• Status: Listed
  • Price: $2,695,000
  • Presented by: LandVest, an exclusive Affiliate of Christie’s International Real Estate in Maine and New Hampshire and select areas of Massachusetts, Vermont, and Rhode Island
  • Contact: Lanse Robblrobb@landvest.com

Once upon a time, Barry and Margaret went on a cross country road trip in their quest to find a place to retire. They searched near and they searched far until their pilgrimage led them to the holy land – Red Sox territory. “Barry comes from a family whose religion is the Red Sox,” jokes Margaret. Right off the bat, the couple took to Ipswich, a pastoral town on Boston’s North Shore. “We are both history buffs,” says Margaret, “and Ipswich indulged us in its reverence of old things and old places.”

Barry and Margaret soon found an old place of their own on the picturesque Ipswich River. That home, however, would never be theirs. For it was one, two, three strikes, and they were out, having lost at the old bidding war game. Yet, their loss was made a win when the listing broker offered his own property for sale – the neighboring 23 Newmarch Street. “We knew instantly that this was where we wanted to be,” recalls Margaret. “It was just so serendipitous, so magical.”

“Every time we would look at the house from a different vista, we would have new ideas about how to transform it. For example, once when we were kayaking, we looked up at the house and realized that we wanted to transform its river side. So, we did, adding sweeping porches and decks,” says Barry.

Built circa 1905, the arts and crafts style home had been recently restored by the listing broker as an investment, but it was still in need of some “saving.” Barry and Margaret stepped up to the plate, furthering the home’s preservation with additional restorations, as well as an expansion. “We saved the house by embracing what we felt was the spirit of the house,” says Margaret who has been “serially renovating” her homes ever since her early twenties. “We even asked the mason to build new stonewalls to look as if they were falling apart to play into the magic.”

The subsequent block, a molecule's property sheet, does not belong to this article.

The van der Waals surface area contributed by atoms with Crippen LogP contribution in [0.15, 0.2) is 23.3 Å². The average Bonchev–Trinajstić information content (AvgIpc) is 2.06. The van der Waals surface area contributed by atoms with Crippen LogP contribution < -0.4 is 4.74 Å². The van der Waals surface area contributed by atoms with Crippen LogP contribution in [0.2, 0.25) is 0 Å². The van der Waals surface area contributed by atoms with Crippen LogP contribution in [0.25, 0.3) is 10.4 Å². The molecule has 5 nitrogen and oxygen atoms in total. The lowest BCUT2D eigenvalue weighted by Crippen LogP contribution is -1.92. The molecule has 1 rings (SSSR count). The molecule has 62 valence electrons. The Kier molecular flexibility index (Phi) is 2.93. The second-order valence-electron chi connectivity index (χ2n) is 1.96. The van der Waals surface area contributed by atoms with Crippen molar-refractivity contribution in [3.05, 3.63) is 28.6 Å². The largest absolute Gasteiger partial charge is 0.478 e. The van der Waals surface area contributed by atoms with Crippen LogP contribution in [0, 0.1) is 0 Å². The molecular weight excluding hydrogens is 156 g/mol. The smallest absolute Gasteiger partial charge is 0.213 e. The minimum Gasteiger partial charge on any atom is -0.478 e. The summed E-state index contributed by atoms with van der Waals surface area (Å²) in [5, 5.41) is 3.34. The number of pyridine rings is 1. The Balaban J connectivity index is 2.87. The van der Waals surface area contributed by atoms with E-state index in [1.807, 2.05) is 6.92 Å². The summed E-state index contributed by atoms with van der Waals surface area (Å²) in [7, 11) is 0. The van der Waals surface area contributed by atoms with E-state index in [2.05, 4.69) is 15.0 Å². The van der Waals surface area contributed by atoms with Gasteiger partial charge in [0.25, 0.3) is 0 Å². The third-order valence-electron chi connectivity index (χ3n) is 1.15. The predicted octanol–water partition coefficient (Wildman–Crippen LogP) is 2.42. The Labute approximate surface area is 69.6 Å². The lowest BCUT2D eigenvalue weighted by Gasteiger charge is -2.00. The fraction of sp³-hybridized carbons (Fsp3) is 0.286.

Of the renovation, Margaret says, “There was a sense of serendipity, that the universe was our ally.”

Never taking their eye off the ball, Barry and Margaret searched near and searched far for the perfect finishing touches, down to a deliberately squeaky hinge on the pantry door. They sourced lighting from antique websites and paintings from estate auctions. They salvaged brick from a dismantled textile factory in Lowell and granite from the closed psychiatric hospital in Danvers. They imported a portion of the greenhouse from Bridgeport, Connecticut and the entire gazebo from Bali, Indonesia. In doing so, Barry and Margaret not only preserved 23 Newmarch Street, but transformed it into their home base, into their happily ever after.

Then, all of a sudden, life threw them a curve ball. On a perfect, sunny day, Barry and Margaret spontaneously went to an open house in nearby Gloucester. “When we saw the property, we realized that there was nothing more we could do for 23 Newmarch Street, to save it or to help it. We already had,” says Margaret. So, Barry and Margaret decided to take on a new project, the ground-up development of a contemporary oceanside house. There, they will most definitely hit another home run and, once again, live happily ever after.

Barry and Margaret consulted Mark Ward to salvage the Lord & Burnham greenhouse. It was in a “sad” state, but after a full year of careful work, Ward successfully completed the tall order. As Margaret says, he is the “God of Greenhouses.”

As edited by Mom. Thanks!

Leave a Reply

Your email address will not be published. Required fields are marked *